- Houses and churches are covered with what look like pretty bathroom tiles. I don’t know why this is, but I think it’s very forward-thinking and hygienic, because this way you can just hose down your house or church when it’s looking shabby.
- Porto has a great graveyard that looks a bit like a city. I think I talked about this before on this blog, but graveyards are interesting places, and I highly recommend visiting one in every country you go to. They’re all different and yet the same, blabla, philosophical tangent about the universality of death, but mostly I just like to walk through the tombstones and look at the birth dates, and imagine who the people were when they were alive, and all the strange things they must have lived through. Sometimes I write down the names and google them later, and find interesting stories that way.
- I met Brazil’s minister of defence. I wish I were joking, but alas . . . He was downstairs in the lobby of the hotel I was staying in, together with a bunch of generals and important-looking people, and I didn’t know this, and by time I realised this, I had already slopped halfway across the lobby in sweatpants to get to the teeny tiny gym in the basement, and there was no turning back, and they all peered at me curiously. It was not my proudest moment.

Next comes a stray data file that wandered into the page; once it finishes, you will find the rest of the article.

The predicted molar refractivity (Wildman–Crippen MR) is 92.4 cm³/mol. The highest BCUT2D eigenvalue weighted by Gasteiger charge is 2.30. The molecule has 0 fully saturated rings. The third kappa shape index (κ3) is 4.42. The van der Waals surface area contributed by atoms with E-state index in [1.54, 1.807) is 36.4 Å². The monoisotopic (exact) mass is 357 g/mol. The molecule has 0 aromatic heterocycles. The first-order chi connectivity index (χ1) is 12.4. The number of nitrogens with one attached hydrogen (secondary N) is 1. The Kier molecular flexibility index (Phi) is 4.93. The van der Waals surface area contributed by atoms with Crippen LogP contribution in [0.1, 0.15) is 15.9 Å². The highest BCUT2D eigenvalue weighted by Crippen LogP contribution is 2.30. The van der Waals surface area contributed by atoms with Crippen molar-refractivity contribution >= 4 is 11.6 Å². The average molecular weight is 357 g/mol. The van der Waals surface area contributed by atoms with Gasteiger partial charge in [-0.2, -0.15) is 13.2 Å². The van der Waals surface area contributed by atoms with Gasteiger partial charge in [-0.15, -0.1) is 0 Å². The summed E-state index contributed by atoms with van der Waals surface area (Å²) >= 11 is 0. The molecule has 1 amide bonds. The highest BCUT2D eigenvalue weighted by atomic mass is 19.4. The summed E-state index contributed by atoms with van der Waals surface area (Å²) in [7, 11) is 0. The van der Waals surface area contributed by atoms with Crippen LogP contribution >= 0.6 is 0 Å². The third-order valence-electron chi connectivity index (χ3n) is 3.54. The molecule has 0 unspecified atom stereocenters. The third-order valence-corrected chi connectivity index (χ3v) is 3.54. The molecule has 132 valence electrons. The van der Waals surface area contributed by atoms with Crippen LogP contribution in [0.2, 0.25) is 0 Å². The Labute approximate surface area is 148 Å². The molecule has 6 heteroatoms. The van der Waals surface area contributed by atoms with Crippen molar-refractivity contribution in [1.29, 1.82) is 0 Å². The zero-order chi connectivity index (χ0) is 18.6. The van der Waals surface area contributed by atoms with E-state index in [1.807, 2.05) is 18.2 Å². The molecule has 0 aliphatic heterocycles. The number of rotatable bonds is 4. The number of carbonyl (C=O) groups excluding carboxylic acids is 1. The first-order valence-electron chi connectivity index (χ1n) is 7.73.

(*Google tells me he was there for a conference. I didn’t stop to ask. I saw the welcome banner much too late to do me any good.)
- On the subject of meeting interesting people: there was an elderly gentleman who pulled me aside on the street and started talking to me at length, ignoring all my Awkward Shrugging in American, and in the end I just listened to him until he was finished. I’m still sad I have no idea what he said. I think it must have been very wise, though, and he probably told me the secret of all existence, and now I’m going to have to learn the hard way, when it probably would have been easier just to learn Portuguese.